Copy
A publication of the System Offices Wellness Program
H.E.A.D.s UP logo

H.E.A.D.s Up Newsletter
February 2021

 
Facebook
Texas A&M System Offices Wellness
H.E.A.D.s UP Health logo

American Heart Month

Heart disease is the leading cause of death for both men and women in the United States and is a major cause of disability.  About 630,000 people die of heart disease in the U.S. every year-that's one in every four deaths.  And every year, about 790,000 Americans have a heart attack. 

Risk Factors - Some conditions, as well as some lifestyle factors, can put people at a higher risk for developing heart disease. Everyone can take steps to lower their risk of heart disease and heart attack by addressing the following risk factors:

  • High blood pressure
  • Diabetes
  • Tobacco use 
  • Diet
  • Physical inactivity
  • Obesity 
  • Alcohol consumption
Treatment and Prevention - Fortunately, most people can treat heart disease with proper diet and lifestyle changes:
  • Early prevention - have your blood pressure and cholesterol checked regularly
  • Regular exercise - even mild to moderate physical activity can reduce your risk and lower blood pressure
  • Proper diet - eat a high-fiber, low sodium, and low-fat diet that reduces amounts of eggs and red meat
  • Drink alcohol in moderation - adults should consume no more than one to two alcoholic drinks per day 
  • Quit smoking - it's estimated that smoker's risk of heart attacks is more than twice the risk for non-smokers

Source:  ComPsych

 

Exercise for Cardiovascular Health 


Exercise is a major component of heart health and is critical to preventing chronic conditions such as cardiovascular disease.  150 minutes per week (30 minutes five days per week) of moderate intensity aerobic exercise is recommended to help reduce chances of cardiovascular events.  

Some benefits include:
  • Strengthen the heart and blood vessels 
  • Lower blood pressure 
  • Lower total cholesterol and LDL
  • Increase HDL
  • Improve the flow of oxygen
  • Lower heart rate 
  • Help to maintain or lose weight



Source:  ComPsych

Mayo Clinic Minute:  Ideas for a heart-healthy diet
Exercise Your Brain With This Word Scramble!
H.E.A.D.s Up has a webpage. Click here to visit the website and learn more about what the System Offices Wellness program has to offer. You can find resources for nutrition, health, fitness, finances, and lifestyles.
Get the most out of your employee benefits today! 
Access your BCBSTX and other top benefits by registering for your MyEvive account at

tamus.myevive.com


 
Catapult Health offers you a private consultation with a board certified Nurse Practitioner.
 
Health Bulletin Title
Check out the following short bulletins to stay up-to-date with wellness and learn more about your health!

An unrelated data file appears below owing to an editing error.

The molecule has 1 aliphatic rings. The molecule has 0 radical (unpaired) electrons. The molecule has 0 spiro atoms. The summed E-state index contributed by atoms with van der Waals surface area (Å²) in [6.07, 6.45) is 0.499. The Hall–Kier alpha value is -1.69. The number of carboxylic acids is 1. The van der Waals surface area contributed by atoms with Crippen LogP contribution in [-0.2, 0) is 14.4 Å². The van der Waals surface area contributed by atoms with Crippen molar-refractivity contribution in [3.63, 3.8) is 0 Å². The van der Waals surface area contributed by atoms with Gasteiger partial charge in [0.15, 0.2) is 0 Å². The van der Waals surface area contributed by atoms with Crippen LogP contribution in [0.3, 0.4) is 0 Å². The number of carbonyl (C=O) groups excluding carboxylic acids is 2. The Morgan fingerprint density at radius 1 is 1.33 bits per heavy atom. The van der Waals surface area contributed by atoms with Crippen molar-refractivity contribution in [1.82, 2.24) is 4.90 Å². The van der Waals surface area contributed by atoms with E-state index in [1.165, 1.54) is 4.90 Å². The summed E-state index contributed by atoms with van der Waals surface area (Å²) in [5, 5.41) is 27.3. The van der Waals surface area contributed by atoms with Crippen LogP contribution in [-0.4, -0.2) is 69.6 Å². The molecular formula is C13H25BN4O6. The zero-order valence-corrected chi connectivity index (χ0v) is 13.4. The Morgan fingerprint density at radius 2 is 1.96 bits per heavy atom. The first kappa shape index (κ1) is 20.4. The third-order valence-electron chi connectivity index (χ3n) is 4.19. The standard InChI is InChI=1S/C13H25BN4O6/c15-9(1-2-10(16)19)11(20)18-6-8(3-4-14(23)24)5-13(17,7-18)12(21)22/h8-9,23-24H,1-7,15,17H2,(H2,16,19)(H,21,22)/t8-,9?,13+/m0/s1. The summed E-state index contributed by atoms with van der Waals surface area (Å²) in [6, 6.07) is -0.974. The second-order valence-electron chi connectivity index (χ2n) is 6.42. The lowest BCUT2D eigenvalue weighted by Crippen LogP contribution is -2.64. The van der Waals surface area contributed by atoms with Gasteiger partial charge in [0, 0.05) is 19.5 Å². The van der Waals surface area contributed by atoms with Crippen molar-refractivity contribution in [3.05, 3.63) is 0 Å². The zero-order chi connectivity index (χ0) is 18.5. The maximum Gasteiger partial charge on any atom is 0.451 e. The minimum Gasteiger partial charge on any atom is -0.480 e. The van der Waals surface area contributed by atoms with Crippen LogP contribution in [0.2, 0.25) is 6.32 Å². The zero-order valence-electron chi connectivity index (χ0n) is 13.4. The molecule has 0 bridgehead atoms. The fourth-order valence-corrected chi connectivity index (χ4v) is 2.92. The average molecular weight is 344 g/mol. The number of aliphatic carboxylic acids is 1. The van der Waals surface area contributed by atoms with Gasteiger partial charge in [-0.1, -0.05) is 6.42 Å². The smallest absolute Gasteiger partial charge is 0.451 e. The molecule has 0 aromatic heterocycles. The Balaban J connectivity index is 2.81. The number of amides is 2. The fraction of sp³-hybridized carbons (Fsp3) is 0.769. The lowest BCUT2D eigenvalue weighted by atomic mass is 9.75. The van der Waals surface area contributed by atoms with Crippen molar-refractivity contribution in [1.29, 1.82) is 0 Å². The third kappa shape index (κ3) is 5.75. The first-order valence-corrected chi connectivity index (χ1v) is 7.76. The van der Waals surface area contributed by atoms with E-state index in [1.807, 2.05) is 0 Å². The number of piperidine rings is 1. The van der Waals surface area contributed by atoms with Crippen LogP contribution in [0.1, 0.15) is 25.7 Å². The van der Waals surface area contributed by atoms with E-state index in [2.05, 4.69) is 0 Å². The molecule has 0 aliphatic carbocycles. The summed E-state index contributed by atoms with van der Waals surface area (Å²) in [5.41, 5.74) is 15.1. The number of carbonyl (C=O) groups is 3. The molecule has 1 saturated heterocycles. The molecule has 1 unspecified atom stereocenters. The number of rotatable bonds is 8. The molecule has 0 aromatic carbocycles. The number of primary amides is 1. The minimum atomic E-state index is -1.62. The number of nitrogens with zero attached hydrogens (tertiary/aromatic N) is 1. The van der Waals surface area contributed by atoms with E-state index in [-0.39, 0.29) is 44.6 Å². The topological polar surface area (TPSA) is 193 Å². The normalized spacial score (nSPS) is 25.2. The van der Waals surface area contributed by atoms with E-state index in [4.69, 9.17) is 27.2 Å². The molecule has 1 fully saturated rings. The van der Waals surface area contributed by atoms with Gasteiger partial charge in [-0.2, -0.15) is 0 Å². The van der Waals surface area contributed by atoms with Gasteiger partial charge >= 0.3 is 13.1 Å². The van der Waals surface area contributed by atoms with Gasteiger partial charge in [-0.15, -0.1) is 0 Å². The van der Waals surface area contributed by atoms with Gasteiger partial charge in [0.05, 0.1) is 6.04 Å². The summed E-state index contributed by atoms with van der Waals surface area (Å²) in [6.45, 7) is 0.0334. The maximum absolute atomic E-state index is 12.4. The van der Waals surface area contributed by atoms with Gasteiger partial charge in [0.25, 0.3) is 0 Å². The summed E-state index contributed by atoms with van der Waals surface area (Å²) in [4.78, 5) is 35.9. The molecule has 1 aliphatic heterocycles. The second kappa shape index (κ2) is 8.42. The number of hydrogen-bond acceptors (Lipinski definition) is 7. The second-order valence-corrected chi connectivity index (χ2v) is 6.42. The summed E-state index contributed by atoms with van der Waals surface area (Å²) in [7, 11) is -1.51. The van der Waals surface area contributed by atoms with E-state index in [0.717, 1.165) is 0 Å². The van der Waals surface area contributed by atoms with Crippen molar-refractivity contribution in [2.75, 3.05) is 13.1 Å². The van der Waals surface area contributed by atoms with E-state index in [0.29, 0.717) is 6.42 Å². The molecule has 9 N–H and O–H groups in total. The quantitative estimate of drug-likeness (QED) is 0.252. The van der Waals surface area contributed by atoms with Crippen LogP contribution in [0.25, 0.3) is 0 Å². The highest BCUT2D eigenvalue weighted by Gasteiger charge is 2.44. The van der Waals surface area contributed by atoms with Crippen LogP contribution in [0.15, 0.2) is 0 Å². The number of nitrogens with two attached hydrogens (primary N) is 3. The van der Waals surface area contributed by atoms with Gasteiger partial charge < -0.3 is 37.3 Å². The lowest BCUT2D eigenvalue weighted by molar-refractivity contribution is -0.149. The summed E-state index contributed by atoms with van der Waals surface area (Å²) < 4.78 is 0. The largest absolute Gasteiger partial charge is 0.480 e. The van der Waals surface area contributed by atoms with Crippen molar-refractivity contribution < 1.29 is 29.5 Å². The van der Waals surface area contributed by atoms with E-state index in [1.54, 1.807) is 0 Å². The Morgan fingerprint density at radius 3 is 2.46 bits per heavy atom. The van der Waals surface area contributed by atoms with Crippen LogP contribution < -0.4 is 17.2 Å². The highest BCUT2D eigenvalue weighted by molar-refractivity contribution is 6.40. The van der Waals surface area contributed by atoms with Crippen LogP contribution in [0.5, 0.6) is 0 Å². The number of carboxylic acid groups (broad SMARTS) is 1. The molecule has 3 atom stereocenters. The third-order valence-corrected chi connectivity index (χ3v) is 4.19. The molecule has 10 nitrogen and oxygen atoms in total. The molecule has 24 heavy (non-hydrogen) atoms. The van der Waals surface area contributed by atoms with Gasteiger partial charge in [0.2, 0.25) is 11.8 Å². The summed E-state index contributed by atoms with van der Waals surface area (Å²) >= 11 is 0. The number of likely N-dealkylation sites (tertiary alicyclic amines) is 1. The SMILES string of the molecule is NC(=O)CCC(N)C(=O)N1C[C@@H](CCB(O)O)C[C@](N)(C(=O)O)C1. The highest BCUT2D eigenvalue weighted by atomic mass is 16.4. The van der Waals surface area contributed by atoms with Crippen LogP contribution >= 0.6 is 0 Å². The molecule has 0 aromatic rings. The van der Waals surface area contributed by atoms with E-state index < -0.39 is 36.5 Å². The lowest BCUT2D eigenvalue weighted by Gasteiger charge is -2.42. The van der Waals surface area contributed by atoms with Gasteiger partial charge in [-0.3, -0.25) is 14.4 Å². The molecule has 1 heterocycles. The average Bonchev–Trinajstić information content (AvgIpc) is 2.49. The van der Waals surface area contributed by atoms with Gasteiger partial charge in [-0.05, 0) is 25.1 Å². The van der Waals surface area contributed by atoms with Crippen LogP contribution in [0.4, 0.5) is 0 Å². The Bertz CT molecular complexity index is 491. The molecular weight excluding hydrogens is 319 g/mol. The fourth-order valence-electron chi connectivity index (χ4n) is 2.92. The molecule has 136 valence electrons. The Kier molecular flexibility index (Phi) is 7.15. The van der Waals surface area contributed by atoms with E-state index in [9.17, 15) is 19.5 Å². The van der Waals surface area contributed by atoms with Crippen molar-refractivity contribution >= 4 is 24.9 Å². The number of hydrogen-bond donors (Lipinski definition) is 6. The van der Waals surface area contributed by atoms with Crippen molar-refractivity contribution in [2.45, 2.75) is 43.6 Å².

Take a quiz over the bulletins for your chance to win a FITBIT (or other valuable prizes) by simply submitting a printout or screenshot of your results!
 
Submit quiz results to Sheri Meyer
(5th floor - room 528 or 
s-meyer@tamus.edu) to be entered into the drawing.
 
Don't forget to include your name!

Congratulations to Jackie Gibson for winning a Fitbit!

Source: WELCOA
Person doing yoga

Virtual Yoga

The Coronavirus may keep us from meeting in person, but it will not keep us from showing our love for yoga! Practice yoga from the comfort of your own home with your own personal virtual trainer! Click on the link below to access free online yoga sessions. 

Yoga with Adriene

Yoga leads to improved physical fitness, increased ability to concentrate, and decreased stress. It's activity that helps both your body and mind and is a great way to relax and rejuvenate.
National Health Observance-February
Age Related Macular Degeneration (AMD) 

AMD is the leading cause of low vision blindness in Americans age 60 years and older and affects 1.6 million Americans.  As Baby Boomers age, rates of AMD are expected to reach "epidemic proportions".  There is no known cure for this disease and it slowly steals your vision as it affects the retina and caused the cells in the area to die. If you notice symptoms such as blurry vision, wavy lines, or a blind spot, see an ophthalmologist as soon as possible. 

Additional Info: To learn more about preventive care, click here. Click here to find out the recommendations for various screenings and tests.

Log into the wellness portal for even more articles on this topic: Health Screening: Finding Problems Early/ Evaluación de salud: Cómo detectar temprano los problemas de salud.
Facebook
Website
Forward Forward
Share Share
Tweet Tweet
Copyright © 2020 Texas A&M System Offices, All rights reserved.

Our mailing address is:
Texas A&M University System · System Benefits Administration · 301 Tarrow Street, 5th Floor · College Station, TX 77845 · USA 

Want to change how you receive these emails?
You can update your preferences or unsubscribe from this list






This email was sent to <<Email Address>>
why did I get this?    unsubscribe from this list    update subscription preferences
Texas A&M University System · System Benefits Administration · 301 Tarrow Street, 5th Floor · College Station, Tx 77840 · USA

Email Marketing Powered by Mailchimp